paign, from giving that attention to the subject which ought to be and must be given to it, to preserve efficiency and discipline among any troops. Our cavalry at Centreville was completely broken down, no horses whatever having reached us to remount it. Generals Buford and Bayard, commanding the whole of the cavalry force of the army, reported to me that there were not 5 horses to the company that could be forced into a trot. It was impossible, therefore, to cover our front with cavalry or to make cavalry reconnaissances, as is usual and necessary in front of an army. I directed General Sumner, on the morning of the 1st of September, to push forward a reconnaissance of two brigades toward the Little River turnpike, to ascertain if the enemy were making any movements in the direction of Germantown or Fairfax Court-House. The enemy was found moving again slowly toward our right, heavy columns of his force being in march toward Fairfax along Little River turnpike.
The main body of our forces was so much broken down and so completely exhausted that they were in no condition, even on the 1st of September, for any active operations against the enemy, but I determined to attack at daylight on the 2nd of September in front of Chantilly. The movement of the enemy had become so developed by the afternoon of the 1st, and was so evidently directed to Fairfax Court-House, with a view of turning my right, that I made the necessary disposition of my troops to fight a battle between the Little River pike and the road from Centreville to Fairfax Court-House. I sent General Hooker early in the afternoon to Fairfax Court-House, and directed him to assemble all the troops that were in the vicinity and to push forward to Germantown with his advance.
I directed McDowell to move back along the road to Fairfax Court-House as far as Difficult Creek, and to connect by his right with Hooker. Reno was to push forward to the north of the road from Centreville to Fairfax in the direction of Chantilly. Heintzelman's corps was directed to take post on the road between Centreville and Fairfax, immediately in the rear of ReNumbers Franklin took post on McDowell's left and rear. Sumner was posted on the left of Heintzelman, whilst the corps of Sigel and Porter were directed to unite with the right of Sumner. Banks was instructed, with the wagon trains of the army, to pursue the Old Braddock road and come into the Alexandria turnpike in rear of Fairfax Court-House. Just before sunset on the 1st the enemy attacked us on our right, but was met by Hooker, McDowell, Reno, and Kearny's divisions, of Heintzelman's corps. A very severe action occurred in the midst of a terrific thunder-storm, and was terminated shortly after dark. The enemy was driven back entirely from our front, but during that engagement we lost two of the best and one of the most distinguished of our general officers - Major-General Kearny and Brigadier-General Stevens - who were both killed while gallantly leading their commands and in front of their line of battle. It is unnecessary for me to say one word of commendation of two officers who were so well and widely known to the country. Words cannot express my sense of the zeal, the gallantry, and the sympathy of that most earnest and accomplished soldier Major-General Kearny. In him the country has suffered a loss which it will be difficult, if not impossible, to repair. He died as he would wish to die, and as became his heroic character.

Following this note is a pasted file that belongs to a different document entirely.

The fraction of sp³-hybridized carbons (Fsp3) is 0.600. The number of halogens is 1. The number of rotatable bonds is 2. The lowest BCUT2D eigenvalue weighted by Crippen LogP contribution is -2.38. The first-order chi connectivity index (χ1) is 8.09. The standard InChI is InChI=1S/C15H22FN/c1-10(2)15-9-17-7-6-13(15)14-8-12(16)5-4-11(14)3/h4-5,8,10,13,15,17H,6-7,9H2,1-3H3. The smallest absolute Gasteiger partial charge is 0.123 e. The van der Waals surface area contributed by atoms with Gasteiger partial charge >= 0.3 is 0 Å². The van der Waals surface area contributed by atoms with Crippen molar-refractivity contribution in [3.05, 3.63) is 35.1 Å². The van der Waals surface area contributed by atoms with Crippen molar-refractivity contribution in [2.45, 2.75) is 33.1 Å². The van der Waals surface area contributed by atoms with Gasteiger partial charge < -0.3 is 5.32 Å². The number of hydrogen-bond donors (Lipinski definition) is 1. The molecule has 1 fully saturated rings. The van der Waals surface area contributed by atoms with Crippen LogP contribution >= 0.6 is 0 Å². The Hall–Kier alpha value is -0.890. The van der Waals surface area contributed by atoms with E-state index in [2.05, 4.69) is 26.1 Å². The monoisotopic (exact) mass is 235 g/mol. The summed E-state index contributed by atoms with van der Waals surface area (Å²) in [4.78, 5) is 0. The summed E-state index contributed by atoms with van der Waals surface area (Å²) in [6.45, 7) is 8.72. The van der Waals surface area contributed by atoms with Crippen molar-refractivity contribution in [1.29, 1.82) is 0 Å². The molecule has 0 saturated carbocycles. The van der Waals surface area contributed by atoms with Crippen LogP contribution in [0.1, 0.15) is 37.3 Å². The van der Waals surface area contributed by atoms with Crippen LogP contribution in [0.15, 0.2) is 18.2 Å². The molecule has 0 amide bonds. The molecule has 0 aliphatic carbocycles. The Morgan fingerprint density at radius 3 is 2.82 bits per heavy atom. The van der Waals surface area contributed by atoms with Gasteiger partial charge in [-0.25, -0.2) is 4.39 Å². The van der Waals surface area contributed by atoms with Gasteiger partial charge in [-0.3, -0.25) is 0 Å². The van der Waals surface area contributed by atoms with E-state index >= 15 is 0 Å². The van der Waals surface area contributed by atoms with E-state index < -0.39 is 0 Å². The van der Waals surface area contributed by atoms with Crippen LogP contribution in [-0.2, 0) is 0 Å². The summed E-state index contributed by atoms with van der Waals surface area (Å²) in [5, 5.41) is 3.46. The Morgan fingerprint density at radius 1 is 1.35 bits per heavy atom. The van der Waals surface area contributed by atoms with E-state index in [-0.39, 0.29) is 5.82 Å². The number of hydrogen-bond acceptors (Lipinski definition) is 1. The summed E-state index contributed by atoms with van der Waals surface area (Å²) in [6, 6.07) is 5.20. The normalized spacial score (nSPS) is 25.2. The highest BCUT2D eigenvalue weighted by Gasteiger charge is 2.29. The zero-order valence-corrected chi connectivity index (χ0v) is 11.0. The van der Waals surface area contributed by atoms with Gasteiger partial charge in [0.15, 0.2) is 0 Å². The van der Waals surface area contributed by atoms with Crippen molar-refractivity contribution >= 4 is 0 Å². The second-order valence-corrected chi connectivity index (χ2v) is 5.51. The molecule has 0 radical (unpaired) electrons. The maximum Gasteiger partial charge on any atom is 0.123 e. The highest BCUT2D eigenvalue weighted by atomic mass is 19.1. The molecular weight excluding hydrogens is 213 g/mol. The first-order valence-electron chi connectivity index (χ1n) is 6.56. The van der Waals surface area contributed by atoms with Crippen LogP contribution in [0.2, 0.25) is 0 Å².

On the morning of the 2nd of September, the enemy still continuing his movement toward our right, my whole force was posted behind Difficult Creek, from Flint Hill to the Alexandria turnpike. Although